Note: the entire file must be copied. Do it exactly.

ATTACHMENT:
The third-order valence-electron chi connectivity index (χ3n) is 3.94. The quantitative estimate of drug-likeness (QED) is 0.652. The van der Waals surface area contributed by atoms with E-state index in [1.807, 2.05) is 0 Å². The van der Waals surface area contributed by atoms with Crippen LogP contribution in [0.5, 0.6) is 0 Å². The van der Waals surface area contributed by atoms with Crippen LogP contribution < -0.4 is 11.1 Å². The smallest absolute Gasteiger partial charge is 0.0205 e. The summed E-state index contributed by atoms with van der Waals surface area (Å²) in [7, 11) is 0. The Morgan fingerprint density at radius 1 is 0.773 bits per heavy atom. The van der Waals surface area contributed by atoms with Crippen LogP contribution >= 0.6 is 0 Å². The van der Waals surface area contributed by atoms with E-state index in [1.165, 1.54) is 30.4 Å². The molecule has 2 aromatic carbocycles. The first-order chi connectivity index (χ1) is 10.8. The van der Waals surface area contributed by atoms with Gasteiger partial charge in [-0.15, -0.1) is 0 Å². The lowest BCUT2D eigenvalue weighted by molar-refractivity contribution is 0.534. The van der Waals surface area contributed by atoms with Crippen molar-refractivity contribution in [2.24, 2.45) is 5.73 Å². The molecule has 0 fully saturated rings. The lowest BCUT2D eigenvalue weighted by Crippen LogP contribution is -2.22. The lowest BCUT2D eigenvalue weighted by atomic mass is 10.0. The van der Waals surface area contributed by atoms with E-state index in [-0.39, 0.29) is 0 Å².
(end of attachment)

The third-order valence-electron chi connectivity index (χ3n) is 3.94. The quantitative estimate of drug-likeness (QED) is 0.652. The van der Waals surface area contributed by atoms with E-state index in [1.807, 2.05) is 0 Å². The van der Waals surface area contributed by atoms with Crippen LogP contribution in [0.5, 0.6) is 0 Å². The van der Waals surface area contributed by atoms with Crippen LogP contribution < -0.4 is 11.1 Å². The smallest absolute Gasteiger partial charge is 0.0205 e. The summed E-state index contributed by atoms with van der Waals surface area (Å²) in [7, 11) is 0. The Morgan fingerprint density at radius 1 is 0.773 bits per heavy atom. The van der Waals surface area contributed by atoms with Crippen LogP contribution >= 0.6 is 0 Å². The van der Waals surface area contributed by atoms with E-state index in [1.165, 1.54) is 30.4 Å². The molecule has 2 aromatic carbocycles. The first-order chi connectivity index (χ1) is 10.8. The van der Waals surface area contributed by atoms with Gasteiger partial charge in [-0.15, -0.1) is 0 Å². The lowest BCUT2D eigenvalue weighted by molar-refractivity contribution is 0.534. The van der Waals surface area contributed by atoms with Crippen molar-refractivity contribution in [2.24, 2.45) is 5.73 Å². The molecule has 0 fully saturated rings. The lowest BCUT2D eigenvalue weighted by Crippen LogP contribution is -2.22. The lowest BCUT2D eigenvalue weighted by atomic mass is 10.0. The van der Waals surface area contributed by atoms with E-state index in [-0.39, 0.29) is 0 Å².